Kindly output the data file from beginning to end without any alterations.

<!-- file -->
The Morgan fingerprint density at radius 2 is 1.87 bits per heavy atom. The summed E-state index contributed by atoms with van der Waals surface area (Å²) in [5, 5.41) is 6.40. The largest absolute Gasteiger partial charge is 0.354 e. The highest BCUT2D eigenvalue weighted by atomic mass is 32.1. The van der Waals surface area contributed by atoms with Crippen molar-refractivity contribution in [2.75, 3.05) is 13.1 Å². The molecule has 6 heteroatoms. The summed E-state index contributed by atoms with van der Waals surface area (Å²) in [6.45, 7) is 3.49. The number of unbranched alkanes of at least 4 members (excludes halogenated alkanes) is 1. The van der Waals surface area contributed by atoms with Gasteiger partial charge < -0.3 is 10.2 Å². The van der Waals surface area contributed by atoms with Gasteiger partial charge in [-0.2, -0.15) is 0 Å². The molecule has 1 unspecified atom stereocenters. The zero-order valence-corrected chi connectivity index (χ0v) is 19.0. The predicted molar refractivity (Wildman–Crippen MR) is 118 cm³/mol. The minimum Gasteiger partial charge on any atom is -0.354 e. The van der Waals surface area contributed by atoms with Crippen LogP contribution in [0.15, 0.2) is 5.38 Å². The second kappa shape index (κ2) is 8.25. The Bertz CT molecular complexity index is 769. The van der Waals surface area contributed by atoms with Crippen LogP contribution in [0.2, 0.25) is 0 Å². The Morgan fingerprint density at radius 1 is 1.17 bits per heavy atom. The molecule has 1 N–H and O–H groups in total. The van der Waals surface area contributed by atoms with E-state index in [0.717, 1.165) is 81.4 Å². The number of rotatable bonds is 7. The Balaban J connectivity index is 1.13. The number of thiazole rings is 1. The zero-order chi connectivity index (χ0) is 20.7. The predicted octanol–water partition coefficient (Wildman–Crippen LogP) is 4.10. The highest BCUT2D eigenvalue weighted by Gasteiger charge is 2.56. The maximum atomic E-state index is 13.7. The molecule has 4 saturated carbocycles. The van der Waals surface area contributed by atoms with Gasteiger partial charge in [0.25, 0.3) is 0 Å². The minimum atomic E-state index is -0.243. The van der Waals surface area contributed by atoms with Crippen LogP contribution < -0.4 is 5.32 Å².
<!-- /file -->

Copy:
The Morgan fingerprint density at radius 2 is 1.87 bits per heavy atom. The summed E-state index contributed by atoms with van der Waals surface area (Å²) in [5, 5.41) is 6.40. The largest absolute Gasteiger partial charge is 0.354 e. The highest BCUT2D eigenvalue weighted by atomic mass is 32.1. The van der Waals surface area contributed by atoms with Crippen molar-refractivity contribution in [2.75, 3.05) is 13.1 Å². The molecule has 6 heteroatoms. The summed E-state index contributed by atoms with van der Waals surface area (Å²) in [6.45, 7) is 3.49. The number of unbranched alkanes of at least 4 members (excludes halogenated alkanes) is 1. The van der Waals surface area contributed by atoms with Gasteiger partial charge < -0.3 is 10.2 Å². The van der Waals surface area contributed by atoms with Gasteiger partial charge in [-0.2, -0.15) is 0 Å². The molecule has 1 unspecified atom stereocenters. The zero-order valence-corrected chi connectivity index (χ0v) is 19.0. The predicted molar refractivity (Wildman–Crippen MR) is 118 cm³/mol. The minimum Gasteiger partial charge on any atom is -0.354 e. The van der Waals surface area contributed by atoms with Crippen LogP contribution in [0.15, 0.2) is 5.38 Å². The second kappa shape index (κ2) is 8.25. The Bertz CT molecular complexity index is 769. The van der Waals surface area contributed by atoms with Crippen LogP contribution in [0.2, 0.25) is 0 Å². The Morgan fingerprint density at radius 1 is 1.17 bits per heavy atom. The molecule has 1 N–H and O–H groups in total. The van der Waals surface area contributed by atoms with E-state index in [0.717, 1.165) is 81.4 Å². The number of rotatable bonds is 7. The Balaban J connectivity index is 1.13. The number of thiazole rings is 1. The zero-order chi connectivity index (χ0) is 20.7. The predicted octanol–water partition coefficient (Wildman–Crippen LogP) is 4.10. The highest BCUT2D eigenvalue weighted by Gasteiger charge is 2.56. The maximum atomic E-state index is 13.7. The molecule has 4 saturated carbocycles. The van der Waals surface area contributed by atoms with Gasteiger partial charge in [0.25, 0.3) is 0 Å². The minimum atomic E-state index is -0.243. The van der Waals surface area contributed by atoms with Crippen LogP contribution < -0.4 is 5.32 Å².